Jayanth Patel, the controversial Indian-origin surgeon, dubbed Dr. Death, has got only a seven-year jail term in Australia for all the dreadful charges against him.
The 60-year-old Patel was facing a maximum life sentence after a Supreme Court jury in Sydney found him guilty of criminal negligence at Queensland's Bundaberg Base Hospital.
AdvertisementThe charges stemmed from his tenure as director of surgery at the Bundaberg Base Hospital, in southeast Queensland, between 2003 and 2005. The trial centered around surgeries that left three of his patients dead and another without a healthy bowel, and the surgeon† pleaded not guilty to all four charges.†
But an official inquiry into Queensland state's health system linked him to numerous fatalities at Bundaberg hospital, a†local politician†said there were at least 87 deaths under Patel's watch.†
The Supreme Court trial began in Brisbane in March 2010 and has become one of the longest Supreme Court criminal trials in Queensland's history.
While sentencing Patel, for the manslaughter of Mr Kemps, Mervyn Morris and James Phillips and the grievous bodily harm of Mr Vowles, Justice John Byrne said the sentence he imposed reflected the community's disdain for Patel's behaviour.
In summing up last Wednesday, Justice Byrne reminded the jury that Mr Martin neatly summarised the Crown's allegations when he said: "Over 19 to 20 months there had been poor decision-making, misdiagnosis, performing surgery on patients who could not withstand it, performing surgery at the wrong hospital and the removal of healthy organs".
Justice Byrne told Patel, "In view of the verdicts of the jury, there is no denying the gravity of your offending [and] your repeated serious disregard for the welfare of the four patients."
However, the sentencing took into account mitigating factors such as Patel's age and distance from his family.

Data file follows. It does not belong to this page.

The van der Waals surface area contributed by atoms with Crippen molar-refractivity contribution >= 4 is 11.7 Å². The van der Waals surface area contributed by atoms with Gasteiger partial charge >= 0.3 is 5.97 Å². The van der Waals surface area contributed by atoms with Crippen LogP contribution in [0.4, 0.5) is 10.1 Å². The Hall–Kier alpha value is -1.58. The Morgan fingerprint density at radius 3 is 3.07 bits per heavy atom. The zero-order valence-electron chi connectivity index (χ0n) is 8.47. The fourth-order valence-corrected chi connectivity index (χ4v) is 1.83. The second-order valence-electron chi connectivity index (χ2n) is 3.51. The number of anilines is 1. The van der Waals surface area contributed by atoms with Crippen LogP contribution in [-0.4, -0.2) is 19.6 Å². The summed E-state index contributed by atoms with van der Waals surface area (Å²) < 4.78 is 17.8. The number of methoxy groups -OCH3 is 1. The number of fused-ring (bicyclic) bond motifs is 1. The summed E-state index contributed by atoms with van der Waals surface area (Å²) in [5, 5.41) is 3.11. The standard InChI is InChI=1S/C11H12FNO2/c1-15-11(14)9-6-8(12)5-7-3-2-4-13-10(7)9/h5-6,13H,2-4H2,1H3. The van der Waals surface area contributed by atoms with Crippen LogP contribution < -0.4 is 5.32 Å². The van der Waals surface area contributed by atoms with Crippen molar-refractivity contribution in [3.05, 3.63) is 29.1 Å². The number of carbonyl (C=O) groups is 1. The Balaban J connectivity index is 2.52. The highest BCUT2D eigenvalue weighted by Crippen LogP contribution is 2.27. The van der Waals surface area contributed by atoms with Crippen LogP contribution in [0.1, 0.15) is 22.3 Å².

"Three lives were lost and Mr Vowles will suffer for the rest of his life," Justice Byrne said.
He dismissed calls by Patel's defence team for a wholly suspended sentence. The crown had urged for Patel to be jailed for at least 10 years.
Justice Byrne was critical of Patel's decision to charge ahead with the fatal operations in spite of his shady history.
Prosecutor Ross Martin had earlier detailed Patel's long history of disciplinary action in the United States, dating back to 1982 and including restrictions on him performing major operations like the ones he carried out at Bundaberg Base Hospital.
Opposition health spokesman Mark McArdle said the sentence handed down to Jayant Patel would not meet community expectations.
"Dr Patel could be out of jail in as little as three and a half years,'' he said in a statement.
"Just over a year in jail for each death Dr Patel caused is manifestly inadequate and the Attorney-General [Cameron Dick] must appeal."
Mr McArdle said the government should have made sentencing laws tougher.
Bundaberg Hospital Patients Support Group president Beryl Crosby said she was "fine" with the seven-year sentence.
"I have had contact from some of the patients straight away and they said they are happy with that too," she said.
"It was the guilty verdict we needed. The sentencing didn't bother us too much."